Boy, is it hard to get back into things after Yom Tov! I’m not sure I’m ready to jump back into blogging – for some reason my brain has a block on putting down anything on paper right now. My son has become a big fan of R’ Yosef Engel’s seforim and spent much of Yom Tov with the sefer Lekach Tov perched in front of him. One of the topics he was delving into was the issue of kamus/eichus, quality vs. quantity and how each plays out in various halachic scenarios. The Rogatchover toys with the same idea in the context of bitul chameitz. What if instead of burning or destroying chameitzdik flour before Yom Tov a person mixed that chameitzdik flour together with pesachdik flour so it was bateil? Leaving aside the issue of using that mixture on Yom Tov, has one fulfilled the mitzvah of tashbisu, of eliminating chameitz, by being mevateil it? On a quantitative basis (kamus), there is still the same amount of flour in the world as there was before bitul took place. But on a qualitative basis (eichus), the chamietz that exists no longer has the halachic status of chameitz. This sounds like a bad pun - can one fulfill bitul chameitz by doing bitul? More later bli neder... I need to ease back into things slowly.

Friday, April 18, 2008

preparing to enter the kodesh kodashim; preparing to experience the pnimiyus of Pesach

P’ Acharei opens with a warning to Aharon that he may not enter the kodesh kodashim whenever he chooses. The danger is reinforced with a reminder that Aharon's two sons, Nadav and Avihu, entered without permission and were killed.

The Shem m’Shmuel asks: Nadav and Avihu were killed, as the Torah tells us earlier, “b’hakrivam aish zarah”, because they brought an improper offering of k'tores. Chazal in Midrash ascribe many other sins to Nadav and Avihu which may have led to or contributed to their downfall. Whatever their exact sin was, clearly it was more than simply entering into kodesh kodashim. How does their death serve as a warning that simply entering kodesh kodashim poses a danger?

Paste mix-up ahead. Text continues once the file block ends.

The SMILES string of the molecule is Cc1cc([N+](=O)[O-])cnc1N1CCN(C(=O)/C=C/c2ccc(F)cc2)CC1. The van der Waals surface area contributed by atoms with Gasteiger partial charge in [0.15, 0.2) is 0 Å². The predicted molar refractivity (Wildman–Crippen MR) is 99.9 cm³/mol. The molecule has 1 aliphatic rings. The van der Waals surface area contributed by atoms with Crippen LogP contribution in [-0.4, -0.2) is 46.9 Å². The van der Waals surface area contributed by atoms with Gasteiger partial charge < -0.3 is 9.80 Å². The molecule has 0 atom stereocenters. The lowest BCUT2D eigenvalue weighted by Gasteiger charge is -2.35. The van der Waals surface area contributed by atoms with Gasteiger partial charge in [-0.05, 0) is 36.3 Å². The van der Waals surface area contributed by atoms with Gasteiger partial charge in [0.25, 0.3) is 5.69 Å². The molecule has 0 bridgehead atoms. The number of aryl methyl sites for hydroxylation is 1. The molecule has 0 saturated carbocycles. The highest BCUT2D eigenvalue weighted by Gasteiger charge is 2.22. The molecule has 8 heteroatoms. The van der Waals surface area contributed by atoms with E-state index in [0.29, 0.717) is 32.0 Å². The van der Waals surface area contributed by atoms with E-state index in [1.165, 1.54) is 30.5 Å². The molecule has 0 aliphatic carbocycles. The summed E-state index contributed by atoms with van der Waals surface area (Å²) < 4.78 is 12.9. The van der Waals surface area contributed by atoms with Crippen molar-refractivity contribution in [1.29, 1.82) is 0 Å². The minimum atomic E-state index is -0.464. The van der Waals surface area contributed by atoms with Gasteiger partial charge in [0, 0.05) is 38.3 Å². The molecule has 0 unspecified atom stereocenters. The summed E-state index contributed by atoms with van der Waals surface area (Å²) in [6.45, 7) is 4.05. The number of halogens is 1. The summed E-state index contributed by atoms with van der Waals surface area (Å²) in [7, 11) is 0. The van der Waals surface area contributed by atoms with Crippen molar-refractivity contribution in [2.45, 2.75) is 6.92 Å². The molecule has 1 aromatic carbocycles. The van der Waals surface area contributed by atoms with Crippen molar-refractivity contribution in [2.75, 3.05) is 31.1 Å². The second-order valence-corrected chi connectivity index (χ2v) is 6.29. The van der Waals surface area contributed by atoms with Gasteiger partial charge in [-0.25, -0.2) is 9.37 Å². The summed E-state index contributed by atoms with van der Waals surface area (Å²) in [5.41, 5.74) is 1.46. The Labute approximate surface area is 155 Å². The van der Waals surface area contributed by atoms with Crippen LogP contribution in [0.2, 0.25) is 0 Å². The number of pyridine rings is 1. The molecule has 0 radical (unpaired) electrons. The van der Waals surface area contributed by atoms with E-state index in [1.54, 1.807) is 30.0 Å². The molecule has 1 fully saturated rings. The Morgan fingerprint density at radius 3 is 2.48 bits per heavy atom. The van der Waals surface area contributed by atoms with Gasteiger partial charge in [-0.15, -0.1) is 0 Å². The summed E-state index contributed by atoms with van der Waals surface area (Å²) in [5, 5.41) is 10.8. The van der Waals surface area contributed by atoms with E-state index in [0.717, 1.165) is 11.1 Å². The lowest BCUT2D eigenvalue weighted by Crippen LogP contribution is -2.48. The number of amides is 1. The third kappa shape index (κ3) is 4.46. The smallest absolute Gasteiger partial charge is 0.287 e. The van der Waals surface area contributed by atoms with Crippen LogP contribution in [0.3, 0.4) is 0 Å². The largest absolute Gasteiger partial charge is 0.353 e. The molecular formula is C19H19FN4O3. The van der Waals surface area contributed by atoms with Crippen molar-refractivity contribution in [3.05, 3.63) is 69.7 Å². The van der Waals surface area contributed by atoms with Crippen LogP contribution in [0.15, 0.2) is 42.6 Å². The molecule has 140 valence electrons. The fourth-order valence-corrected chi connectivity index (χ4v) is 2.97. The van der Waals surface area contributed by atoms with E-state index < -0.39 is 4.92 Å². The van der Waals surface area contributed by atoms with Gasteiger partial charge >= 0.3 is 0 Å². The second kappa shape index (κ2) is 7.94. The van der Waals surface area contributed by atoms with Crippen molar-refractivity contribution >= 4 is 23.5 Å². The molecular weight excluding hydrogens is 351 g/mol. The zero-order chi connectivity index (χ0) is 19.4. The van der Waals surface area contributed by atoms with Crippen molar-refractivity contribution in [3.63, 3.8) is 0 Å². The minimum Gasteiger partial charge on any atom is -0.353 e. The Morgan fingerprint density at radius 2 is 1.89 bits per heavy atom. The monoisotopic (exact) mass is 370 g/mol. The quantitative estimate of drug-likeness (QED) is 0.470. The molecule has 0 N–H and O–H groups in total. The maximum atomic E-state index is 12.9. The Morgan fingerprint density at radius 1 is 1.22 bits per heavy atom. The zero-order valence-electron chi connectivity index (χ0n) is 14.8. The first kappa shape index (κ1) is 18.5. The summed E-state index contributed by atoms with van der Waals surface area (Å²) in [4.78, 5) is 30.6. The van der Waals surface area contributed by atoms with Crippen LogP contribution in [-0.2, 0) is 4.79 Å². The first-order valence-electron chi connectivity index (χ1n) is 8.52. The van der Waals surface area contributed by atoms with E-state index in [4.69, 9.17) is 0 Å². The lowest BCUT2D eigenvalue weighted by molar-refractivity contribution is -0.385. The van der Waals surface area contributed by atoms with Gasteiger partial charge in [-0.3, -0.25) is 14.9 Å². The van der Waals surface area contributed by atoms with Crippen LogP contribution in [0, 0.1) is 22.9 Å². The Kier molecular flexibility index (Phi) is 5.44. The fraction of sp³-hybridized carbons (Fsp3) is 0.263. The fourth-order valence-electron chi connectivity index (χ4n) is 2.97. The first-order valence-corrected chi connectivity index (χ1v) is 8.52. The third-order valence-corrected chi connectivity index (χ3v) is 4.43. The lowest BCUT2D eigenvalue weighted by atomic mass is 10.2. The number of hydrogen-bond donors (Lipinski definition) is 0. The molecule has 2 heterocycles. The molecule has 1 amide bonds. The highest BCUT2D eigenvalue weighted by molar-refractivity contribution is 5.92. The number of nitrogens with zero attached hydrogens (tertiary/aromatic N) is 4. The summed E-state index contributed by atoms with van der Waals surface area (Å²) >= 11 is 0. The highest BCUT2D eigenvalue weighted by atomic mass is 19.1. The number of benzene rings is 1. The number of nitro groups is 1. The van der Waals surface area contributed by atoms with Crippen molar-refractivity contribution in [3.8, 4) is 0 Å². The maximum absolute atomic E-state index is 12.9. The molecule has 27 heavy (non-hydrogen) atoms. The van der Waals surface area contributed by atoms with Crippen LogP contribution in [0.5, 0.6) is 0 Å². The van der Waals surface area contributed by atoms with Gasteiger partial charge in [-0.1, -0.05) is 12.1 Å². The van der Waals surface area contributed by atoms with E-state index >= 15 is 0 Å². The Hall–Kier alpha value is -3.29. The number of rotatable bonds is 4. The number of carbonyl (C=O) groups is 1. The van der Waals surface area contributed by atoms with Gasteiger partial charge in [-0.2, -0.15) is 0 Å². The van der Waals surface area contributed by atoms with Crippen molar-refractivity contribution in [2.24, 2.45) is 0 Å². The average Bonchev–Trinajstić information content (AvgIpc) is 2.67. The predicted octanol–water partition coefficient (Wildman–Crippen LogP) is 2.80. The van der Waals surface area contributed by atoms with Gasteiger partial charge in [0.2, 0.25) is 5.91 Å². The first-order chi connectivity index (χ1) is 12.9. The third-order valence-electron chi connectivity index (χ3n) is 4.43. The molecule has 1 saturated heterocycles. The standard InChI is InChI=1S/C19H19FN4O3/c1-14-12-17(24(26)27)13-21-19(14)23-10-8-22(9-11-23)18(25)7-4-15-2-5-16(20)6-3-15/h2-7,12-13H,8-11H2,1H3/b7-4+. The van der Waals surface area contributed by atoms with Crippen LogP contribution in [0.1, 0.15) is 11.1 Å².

To answer the question we need to have some perspective on how schar v’onesh works. In G-d’s court of judgment, guilt and merit are not calculated based only on the deeds done, but are calculated relative to who we are and what we are capable of. A Jew who grew up with no background but makes an effort to keep some mitzvos may receive tremendous reward, while a Jew who grew up immersed in a Torah society but chooses to only minimally practice his Judaism may receive little reward for those very same deeds. Same act, different people, different contexts, different reward and punishment.

Because justice is relative, the closer a person grows to G-d, the greater the potential for punishment, as more is expected of him/her. There is an arousal of the attribute of justice that accompanies every step upward that a person takes, as actions that a person on a lower level would not be held accountable for are now judged to be sins and require tshuvah and reflection.

Aharon’s sons were indeed guilty of offering an “aish zarah”, whatever exactly that sin was. But these blemishes of sin were slight and would have been undetectable to us. Recall that Moshe told Aharon that Nadav and Avihu were even greater in stature than they were! Why then did Hashem punish Nadav and Avihu so harshly? Why did the anger of Hashem toward Nadav and Avihu which had been held in abeyance since Mattan Torah (according to one Midrashic view) suddenly spill over into Divine punishment? The answer is “b’korvasam lifnei Hashem” – because they drew closer to G-d. To enter the kodesh kodashim, the holiest spot on earth, demanded a level of purity that did not tolerate the slight blemishes of soul. It’s not the sin of “aish zarah” alone which killed Nadav v’Avihu, but it was the context in which the sin took place. In the context of kodesh kodashin, the ever so slight defects of soul that these giants might have had within them were suddenly judged as glaring errors of judgment. Because the context of kodesh kodashim is so special, it must be reserved for use only on the the most special moment of the year, as Aharon was told.